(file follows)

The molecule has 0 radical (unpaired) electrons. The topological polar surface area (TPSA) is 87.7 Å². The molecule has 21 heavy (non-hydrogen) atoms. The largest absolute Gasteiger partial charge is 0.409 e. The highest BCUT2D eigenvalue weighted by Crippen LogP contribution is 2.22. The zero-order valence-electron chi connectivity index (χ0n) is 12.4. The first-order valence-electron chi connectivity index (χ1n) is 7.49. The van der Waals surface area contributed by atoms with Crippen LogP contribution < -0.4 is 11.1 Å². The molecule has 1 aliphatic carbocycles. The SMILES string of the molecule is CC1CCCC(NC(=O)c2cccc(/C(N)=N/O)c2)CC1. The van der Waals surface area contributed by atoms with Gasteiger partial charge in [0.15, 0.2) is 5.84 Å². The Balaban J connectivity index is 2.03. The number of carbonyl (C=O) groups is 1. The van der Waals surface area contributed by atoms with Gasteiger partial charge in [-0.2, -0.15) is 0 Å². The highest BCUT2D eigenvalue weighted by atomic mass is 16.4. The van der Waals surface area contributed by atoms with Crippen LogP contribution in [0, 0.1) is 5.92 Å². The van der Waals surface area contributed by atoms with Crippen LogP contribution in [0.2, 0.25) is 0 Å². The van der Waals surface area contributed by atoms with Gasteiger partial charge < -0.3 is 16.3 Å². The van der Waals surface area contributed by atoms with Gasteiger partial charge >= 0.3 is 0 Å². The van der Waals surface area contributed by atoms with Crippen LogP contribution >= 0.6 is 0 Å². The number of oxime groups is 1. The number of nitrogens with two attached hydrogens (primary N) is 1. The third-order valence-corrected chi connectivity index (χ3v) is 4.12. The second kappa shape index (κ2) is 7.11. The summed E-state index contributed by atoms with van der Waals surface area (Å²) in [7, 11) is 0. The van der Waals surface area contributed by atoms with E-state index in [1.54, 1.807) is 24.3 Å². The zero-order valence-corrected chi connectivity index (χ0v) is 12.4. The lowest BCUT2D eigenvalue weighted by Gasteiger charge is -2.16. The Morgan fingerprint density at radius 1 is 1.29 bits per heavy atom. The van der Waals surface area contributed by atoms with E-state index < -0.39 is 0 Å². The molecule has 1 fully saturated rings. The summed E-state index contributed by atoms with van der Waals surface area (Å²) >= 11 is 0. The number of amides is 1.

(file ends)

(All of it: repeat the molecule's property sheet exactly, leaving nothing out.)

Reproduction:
The molecule has 0 radical (unpaired) electrons. The topological polar surface area (TPSA) is 87.7 Å². The molecule has 21 heavy (non-hydrogen) atoms. The largest absolute Gasteiger partial charge is 0.409 e. The highest BCUT2D eigenvalue weighted by Crippen LogP contribution is 2.22. The zero-order valence-electron chi connectivity index (χ0n) is 12.4. The first-order valence-electron chi connectivity index (χ1n) is 7.49. The van der Waals surface area contributed by atoms with Crippen LogP contribution < -0.4 is 11.1 Å². The molecule has 1 aliphatic carbocycles. The SMILES string of the molecule is CC1CCCC(NC(=O)c2cccc(/C(N)=N/O)c2)CC1. The van der Waals surface area contributed by atoms with Gasteiger partial charge in [0.15, 0.2) is 5.84 Å². The Balaban J connectivity index is 2.03. The number of carbonyl (C=O) groups is 1. The van der Waals surface area contributed by atoms with Gasteiger partial charge in [-0.2, -0.15) is 0 Å². The highest BCUT2D eigenvalue weighted by atomic mass is 16.4. The van der Waals surface area contributed by atoms with Crippen LogP contribution in [0, 0.1) is 5.92 Å². The van der Waals surface area contributed by atoms with Crippen LogP contribution in [0.2, 0.25) is 0 Å². The van der Waals surface area contributed by atoms with Gasteiger partial charge < -0.3 is 16.3 Å². The van der Waals surface area contributed by atoms with Gasteiger partial charge >= 0.3 is 0 Å². The van der Waals surface area contributed by atoms with Crippen LogP contribution >= 0.6 is 0 Å². The number of oxime groups is 1. The number of nitrogens with two attached hydrogens (primary N) is 1. The third-order valence-corrected chi connectivity index (χ3v) is 4.12. The second kappa shape index (κ2) is 7.11. The summed E-state index contributed by atoms with van der Waals surface area (Å²) in [7, 11) is 0. The van der Waals surface area contributed by atoms with E-state index in [1.54, 1.807) is 24.3 Å². The zero-order valence-corrected chi connectivity index (χ0v) is 12.4. The lowest BCUT2D eigenvalue weighted by Gasteiger charge is -2.16. The Morgan fingerprint density at radius 1 is 1.29 bits per heavy atom. The van der Waals surface area contributed by atoms with E-state index < -0.39 is 0 Å². The molecule has 1 fully saturated rings. The summed E-state index contributed by atoms with van der Waals surface area (Å²) >= 11 is 0. The number of amides is 1.